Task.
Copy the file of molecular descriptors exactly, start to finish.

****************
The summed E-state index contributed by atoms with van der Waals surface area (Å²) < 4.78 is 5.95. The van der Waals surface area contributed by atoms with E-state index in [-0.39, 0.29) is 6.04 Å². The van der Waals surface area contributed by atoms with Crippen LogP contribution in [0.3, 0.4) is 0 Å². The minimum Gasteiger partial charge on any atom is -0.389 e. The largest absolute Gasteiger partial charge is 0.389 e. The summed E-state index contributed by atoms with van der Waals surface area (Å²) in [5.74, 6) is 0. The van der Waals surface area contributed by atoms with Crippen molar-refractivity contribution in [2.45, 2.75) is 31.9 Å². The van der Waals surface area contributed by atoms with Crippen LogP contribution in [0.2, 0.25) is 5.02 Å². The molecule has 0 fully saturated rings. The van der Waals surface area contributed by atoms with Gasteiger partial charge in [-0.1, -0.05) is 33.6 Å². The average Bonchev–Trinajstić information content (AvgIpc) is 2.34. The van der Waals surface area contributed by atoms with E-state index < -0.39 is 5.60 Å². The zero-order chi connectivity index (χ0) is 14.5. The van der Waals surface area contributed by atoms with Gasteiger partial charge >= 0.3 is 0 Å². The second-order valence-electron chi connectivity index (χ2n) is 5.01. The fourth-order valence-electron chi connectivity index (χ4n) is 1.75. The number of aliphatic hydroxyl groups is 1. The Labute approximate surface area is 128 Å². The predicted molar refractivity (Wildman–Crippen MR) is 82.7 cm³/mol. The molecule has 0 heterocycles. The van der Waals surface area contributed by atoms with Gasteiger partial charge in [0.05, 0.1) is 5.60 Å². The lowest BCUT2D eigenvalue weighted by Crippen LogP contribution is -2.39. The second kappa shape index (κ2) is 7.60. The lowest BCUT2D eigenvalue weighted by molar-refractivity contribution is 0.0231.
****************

The summed E-state index contributed by atoms with van der Waals surface area (Å²) < 4.78 is 5.95. The van der Waals surface area contributed by atoms with E-state index in [-0.39, 0.29) is 6.04 Å². The van der Waals surface area contributed by atoms with Crippen LogP contribution in [0.3, 0.4) is 0 Å². The minimum Gasteiger partial charge on any atom is -0.389 e. The largest absolute Gasteiger partial charge is 0.389 e. The summed E-state index contributed by atoms with van der Waals surface area (Å²) in [5.74, 6) is 0. The van der Waals surface area contributed by atoms with Crippen molar-refractivity contribution in [2.45, 2.75) is 31.9 Å². The van der Waals surface area contributed by atoms with Crippen LogP contribution in [0.2, 0.25) is 5.02 Å². The molecule has 0 fully saturated rings. The van der Waals surface area contributed by atoms with Gasteiger partial charge in [-0.1, -0.05) is 33.6 Å². The average Bonchev–Trinajstić information content (AvgIpc) is 2.34. The van der Waals surface area contributed by atoms with E-state index < -0.39 is 5.60 Å². The zero-order chi connectivity index (χ0) is 14.5. The van der Waals surface area contributed by atoms with Gasteiger partial charge >= 0.3 is 0 Å². The second-order valence-electron chi connectivity index (χ2n) is 5.01. The fourth-order valence-electron chi connectivity index (χ4n) is 1.75. The number of aliphatic hydroxyl groups is 1. The Labute approximate surface area is 128 Å². The predicted molar refractivity (Wildman–Crippen MR) is 82.7 cm³/mol. The molecule has 0 heterocycles. The van der Waals surface area contributed by atoms with Gasteiger partial charge in [0.05, 0.1) is 5.60 Å². The lowest BCUT2D eigenvalue weighted by Crippen LogP contribution is -2.39. The second kappa shape index (κ2) is 7.60. The lowest BCUT2D eigenvalue weighted by molar-refractivity contribution is 0.0231.